New PDF release: A Critical Companion To Walt Whitman: A Literary Reference
By Charles M. Oliver
"Critical better half to Walt Whitman" includes entries on each of Walt Whitman's poems, from the commonly well-known "Song of Myself," "When Lilacs final within the Dooryard Bloom'd," and "Out of the Cradle eternally Rocking," to his minor works. His significant prose works, comparable to "A Backward look O'er Travel'd Roads" and "Democratic Vistas", each one version of "Leaves of Grass", and detailed phrases used or coined via Whitman, equivalent to "Eidolons" and "Paumanok," also are lined. supporting readers comprehend the impacts on his lifestyles are entries on Whitman's kinfolk, buddies, relations, and associates; vital areas the place he lived and labored; and ideas vital to his paintings. a vital reference advisor, this single-volume addition to the "Critical spouse" sequence gives you a wealth of knowledge at the existence and works of this nice American writer.
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Extra resources for A Critical Companion To Walt Whitman: A Literary Reference To His Life And Work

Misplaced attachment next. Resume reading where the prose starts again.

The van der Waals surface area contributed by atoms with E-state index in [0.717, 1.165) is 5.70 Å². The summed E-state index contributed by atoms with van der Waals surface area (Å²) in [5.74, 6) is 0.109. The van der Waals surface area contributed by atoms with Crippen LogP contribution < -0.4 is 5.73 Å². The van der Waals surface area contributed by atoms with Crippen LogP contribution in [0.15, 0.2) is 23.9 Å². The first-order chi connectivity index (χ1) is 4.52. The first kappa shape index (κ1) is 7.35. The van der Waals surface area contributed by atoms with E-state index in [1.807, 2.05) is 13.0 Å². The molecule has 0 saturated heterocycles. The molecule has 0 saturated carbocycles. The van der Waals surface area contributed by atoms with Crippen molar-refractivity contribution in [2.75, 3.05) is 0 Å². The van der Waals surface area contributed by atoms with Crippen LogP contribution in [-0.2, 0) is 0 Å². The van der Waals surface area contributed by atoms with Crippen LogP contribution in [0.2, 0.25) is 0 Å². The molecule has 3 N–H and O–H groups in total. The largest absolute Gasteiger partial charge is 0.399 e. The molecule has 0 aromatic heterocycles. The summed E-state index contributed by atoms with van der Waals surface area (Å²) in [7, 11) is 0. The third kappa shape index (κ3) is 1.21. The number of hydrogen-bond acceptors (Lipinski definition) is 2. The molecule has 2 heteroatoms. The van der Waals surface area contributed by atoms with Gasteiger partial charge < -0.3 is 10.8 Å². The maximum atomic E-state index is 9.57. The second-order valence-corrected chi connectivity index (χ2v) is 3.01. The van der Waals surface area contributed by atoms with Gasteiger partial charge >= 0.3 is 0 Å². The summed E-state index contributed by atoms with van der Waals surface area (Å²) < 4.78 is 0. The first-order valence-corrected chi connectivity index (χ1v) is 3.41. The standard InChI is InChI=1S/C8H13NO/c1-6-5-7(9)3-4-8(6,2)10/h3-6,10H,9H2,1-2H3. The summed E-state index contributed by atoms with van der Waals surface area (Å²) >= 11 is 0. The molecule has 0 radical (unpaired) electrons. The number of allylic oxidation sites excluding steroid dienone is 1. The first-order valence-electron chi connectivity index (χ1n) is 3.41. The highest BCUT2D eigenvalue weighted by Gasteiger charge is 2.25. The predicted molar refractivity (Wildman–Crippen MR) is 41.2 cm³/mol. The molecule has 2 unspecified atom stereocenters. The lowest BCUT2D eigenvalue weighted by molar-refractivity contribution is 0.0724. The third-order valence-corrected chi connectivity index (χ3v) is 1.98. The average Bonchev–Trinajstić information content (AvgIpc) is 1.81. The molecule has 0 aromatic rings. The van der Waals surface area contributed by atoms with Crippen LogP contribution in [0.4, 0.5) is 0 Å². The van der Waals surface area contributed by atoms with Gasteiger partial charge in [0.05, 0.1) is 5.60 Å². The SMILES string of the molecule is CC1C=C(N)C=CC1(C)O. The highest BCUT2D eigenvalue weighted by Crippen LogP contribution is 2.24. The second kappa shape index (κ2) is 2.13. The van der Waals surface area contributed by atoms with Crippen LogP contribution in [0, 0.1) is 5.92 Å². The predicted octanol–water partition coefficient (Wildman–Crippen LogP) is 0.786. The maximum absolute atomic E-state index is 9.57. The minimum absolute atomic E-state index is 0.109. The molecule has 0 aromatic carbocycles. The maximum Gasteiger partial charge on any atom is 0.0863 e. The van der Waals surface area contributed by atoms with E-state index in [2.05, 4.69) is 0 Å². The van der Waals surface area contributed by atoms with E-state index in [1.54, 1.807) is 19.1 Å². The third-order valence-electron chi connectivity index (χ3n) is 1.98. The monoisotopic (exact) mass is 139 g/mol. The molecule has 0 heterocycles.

As I Pondered in Silence” (1871) First appeared in the fifth edition of Leaves of Grass (1871), it was the second of 24 poems in the “Inscriptions” cluster for the sixth edition (1881). As the poet “ponders” the subject matter of his poetry, a “Phantom” rises before him to remind him that “. . ” The Phantom’s answers to the poet’s questions are in italics. , hospitals and on the battlefields of northern Virginia. He wrote letters from the soldiers to their loved ones “back home,” no matter where home was.
There is no lie or form of lie, and can be none, but grows as inevitably upon itself as the truth does First published in BROTHER JONATHAN (January 29, 1842); this is an “early poem” not later published in Leaves of Grass. It is most accessible now in Francis Murphy (editor), Walt Whitman: The Complete Poems (Penguin Books, 1996). “America” (1888) First published in the NEW YORK HERALD (February 11, 1888), then in November Boughs (1888); it was subsequently the 13th of 65 poems in the “First Annex: Sands at Seventy” cluster for the “Deathbed” printing of Leaves of Grass (1892).
I too but signify at the utmost a little wash’d-up drift, A few sands and dead leaves to gather, Gather, and merge myself as part of the sands and drift. The “dead leaves” may be a weak reference to his own poems, but total discouragement certainly seems to enter the poet’s thinking here, perhaps the result of so much tumult in his own life, though he keeps the images directed at himself and his work: I perceive I have not really understood any thing, not a single object, and that no man ever can, Nature here in sight of the sea taking advantage of me to dart upon me and sting me, Because I have dared to open my mouth to sing at all.
A Critical Companion To Walt Whitman: A Literary Reference To His Life And Work by Charles M. Oliver